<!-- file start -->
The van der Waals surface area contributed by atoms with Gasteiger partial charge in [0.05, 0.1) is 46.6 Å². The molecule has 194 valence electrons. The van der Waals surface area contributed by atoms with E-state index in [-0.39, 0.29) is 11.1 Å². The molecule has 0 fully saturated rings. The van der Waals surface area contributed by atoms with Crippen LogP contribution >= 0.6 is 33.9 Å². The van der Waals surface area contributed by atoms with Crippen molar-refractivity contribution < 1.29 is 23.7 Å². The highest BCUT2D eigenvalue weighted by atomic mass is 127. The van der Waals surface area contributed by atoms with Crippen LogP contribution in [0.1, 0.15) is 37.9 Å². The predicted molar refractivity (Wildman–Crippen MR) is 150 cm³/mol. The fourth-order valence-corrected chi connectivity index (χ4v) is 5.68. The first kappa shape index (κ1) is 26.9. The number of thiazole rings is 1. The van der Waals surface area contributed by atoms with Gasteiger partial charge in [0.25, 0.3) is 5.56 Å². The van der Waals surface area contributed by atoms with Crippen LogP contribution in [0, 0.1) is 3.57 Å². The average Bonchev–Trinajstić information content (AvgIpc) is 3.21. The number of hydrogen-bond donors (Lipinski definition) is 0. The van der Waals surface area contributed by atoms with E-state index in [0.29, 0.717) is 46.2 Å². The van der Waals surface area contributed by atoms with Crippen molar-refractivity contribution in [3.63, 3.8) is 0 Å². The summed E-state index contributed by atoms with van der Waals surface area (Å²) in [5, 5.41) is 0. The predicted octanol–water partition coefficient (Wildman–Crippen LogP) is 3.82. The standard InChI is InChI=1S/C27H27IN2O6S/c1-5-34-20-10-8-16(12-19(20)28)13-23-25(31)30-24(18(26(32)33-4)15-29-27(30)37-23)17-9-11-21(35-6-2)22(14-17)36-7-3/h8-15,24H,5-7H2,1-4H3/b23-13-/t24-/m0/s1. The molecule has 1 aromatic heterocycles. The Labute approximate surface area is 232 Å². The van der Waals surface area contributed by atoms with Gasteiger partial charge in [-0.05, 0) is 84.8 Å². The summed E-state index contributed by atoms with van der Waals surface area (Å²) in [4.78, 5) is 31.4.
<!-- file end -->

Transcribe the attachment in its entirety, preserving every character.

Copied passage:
The van der Waals surface area contributed by atoms with Gasteiger partial charge in [0.05, 0.1) is 46.6 Å². The molecule has 194 valence electrons. The van der Waals surface area contributed by atoms with E-state index in [-0.39, 0.29) is 11.1 Å². The molecule has 0 fully saturated rings. The van der Waals surface area contributed by atoms with Crippen LogP contribution >= 0.6 is 33.9 Å². The van der Waals surface area contributed by atoms with Crippen molar-refractivity contribution < 1.29 is 23.7 Å². The highest BCUT2D eigenvalue weighted by atomic mass is 127. The van der Waals surface area contributed by atoms with Crippen LogP contribution in [0.1, 0.15) is 37.9 Å². The predicted molar refractivity (Wildman–Crippen MR) is 150 cm³/mol. The fourth-order valence-corrected chi connectivity index (χ4v) is 5.68. The first kappa shape index (κ1) is 26.9. The number of thiazole rings is 1. The van der Waals surface area contributed by atoms with Gasteiger partial charge in [0.25, 0.3) is 5.56 Å². The van der Waals surface area contributed by atoms with Crippen LogP contribution in [0, 0.1) is 3.57 Å². The average Bonchev–Trinajstić information content (AvgIpc) is 3.21. The number of hydrogen-bond donors (Lipinski definition) is 0. The van der Waals surface area contributed by atoms with E-state index in [0.29, 0.717) is 46.2 Å². The van der Waals surface area contributed by atoms with Crippen molar-refractivity contribution in [3.63, 3.8) is 0 Å². The summed E-state index contributed by atoms with van der Waals surface area (Å²) in [5, 5.41) is 0. The predicted octanol–water partition coefficient (Wildman–Crippen LogP) is 3.82. The standard InChI is InChI=1S/C27H27IN2O6S/c1-5-34-20-10-8-16(12-19(20)28)13-23-25(31)30-24(18(26(32)33-4)15-29-27(30)37-23)17-9-11-21(35-6-2)22(14-17)36-7-3/h8-15,24H,5-7H2,1-4H3/b23-13-/t24-/m0/s1. The molecule has 1 aromatic heterocycles. The Labute approximate surface area is 232 Å². The van der Waals surface area contributed by atoms with Gasteiger partial charge in [-0.05, 0) is 84.8 Å². The summed E-state index contributed by atoms with van der Waals surface area (Å²) in [4.78, 5) is 31.4.